Originally Posted by hellosailor
on land you could just grab another foot of wire, use a wirenut to add it on, and get yourself some more room. Wirenuts are discourage in marine
use though, and replacing the whole piece of wire is better. (Personally I'd expect that a wirenut, with some silicon grease in it and a nice overwrap of tape, would be perfectly good but the pros assure me it will cause the world to end.)
Digression - Inspectors in my neck of the woods wouldn't pass an electrical
job if there was a wire-nutted splice in the breaker box. Also, if lengthening a wire is necessary for a repair, then there wasn't enough slack wire left when the panel was originally wired.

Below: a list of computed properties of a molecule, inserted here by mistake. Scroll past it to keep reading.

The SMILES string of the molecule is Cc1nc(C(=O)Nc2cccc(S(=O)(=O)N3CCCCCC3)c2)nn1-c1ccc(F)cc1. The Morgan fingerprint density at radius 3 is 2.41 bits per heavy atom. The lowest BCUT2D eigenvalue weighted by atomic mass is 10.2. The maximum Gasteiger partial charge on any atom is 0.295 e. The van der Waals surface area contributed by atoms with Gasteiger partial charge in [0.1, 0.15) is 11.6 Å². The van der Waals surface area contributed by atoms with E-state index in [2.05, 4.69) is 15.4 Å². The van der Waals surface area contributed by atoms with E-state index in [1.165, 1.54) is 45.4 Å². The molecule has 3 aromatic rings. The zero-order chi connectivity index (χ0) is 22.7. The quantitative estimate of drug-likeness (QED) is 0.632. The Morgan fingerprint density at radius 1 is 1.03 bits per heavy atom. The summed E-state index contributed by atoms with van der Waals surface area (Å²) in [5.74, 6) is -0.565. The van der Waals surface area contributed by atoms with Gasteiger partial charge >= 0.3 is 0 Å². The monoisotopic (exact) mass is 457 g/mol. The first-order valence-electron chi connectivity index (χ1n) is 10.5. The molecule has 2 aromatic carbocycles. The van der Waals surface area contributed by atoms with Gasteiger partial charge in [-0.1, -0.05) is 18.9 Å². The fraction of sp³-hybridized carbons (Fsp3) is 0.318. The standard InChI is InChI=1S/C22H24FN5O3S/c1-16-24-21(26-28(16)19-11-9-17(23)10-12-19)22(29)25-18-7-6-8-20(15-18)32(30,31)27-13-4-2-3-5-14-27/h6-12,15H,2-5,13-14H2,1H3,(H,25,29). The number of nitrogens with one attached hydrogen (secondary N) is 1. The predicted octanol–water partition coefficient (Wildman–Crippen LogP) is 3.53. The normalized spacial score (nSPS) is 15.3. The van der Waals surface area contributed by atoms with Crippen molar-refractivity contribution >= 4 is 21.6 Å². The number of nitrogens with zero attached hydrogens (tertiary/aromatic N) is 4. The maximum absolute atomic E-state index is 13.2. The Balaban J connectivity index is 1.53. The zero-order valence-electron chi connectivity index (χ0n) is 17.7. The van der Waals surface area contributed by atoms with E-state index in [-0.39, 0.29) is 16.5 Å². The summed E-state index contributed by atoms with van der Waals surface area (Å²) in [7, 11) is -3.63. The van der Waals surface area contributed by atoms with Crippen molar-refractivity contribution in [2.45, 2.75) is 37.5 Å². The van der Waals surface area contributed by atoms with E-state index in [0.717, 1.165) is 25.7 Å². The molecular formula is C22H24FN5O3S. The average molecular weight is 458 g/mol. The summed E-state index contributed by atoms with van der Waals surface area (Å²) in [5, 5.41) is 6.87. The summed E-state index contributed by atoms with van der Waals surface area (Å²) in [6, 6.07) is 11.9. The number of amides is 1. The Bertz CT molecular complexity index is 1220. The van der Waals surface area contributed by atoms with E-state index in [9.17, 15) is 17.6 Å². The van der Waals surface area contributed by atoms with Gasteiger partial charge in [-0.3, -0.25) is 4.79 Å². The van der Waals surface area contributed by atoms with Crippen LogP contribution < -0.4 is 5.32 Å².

To Mr Bulmer's issue - if the corrosion was limited to just the bared area, and the wire end isn't damaged/burnt/missing strands, then yes it's sufficient to clean it up, reattach, and make sure it's tightened firmly; loose connections fail sooner. If you need to splice on some wire, do so, using the same gauge wire and the right-sized butt-connector, crimped
Wire nuts are a no on boats mainly because they were designed for solid, not stranded wire. The "grab" of a wire nut on multi-stranded wire is iffy, and there will be broken strands as the twist tightens up. I'd wire-nut an emergency
repair, but never anything permanent.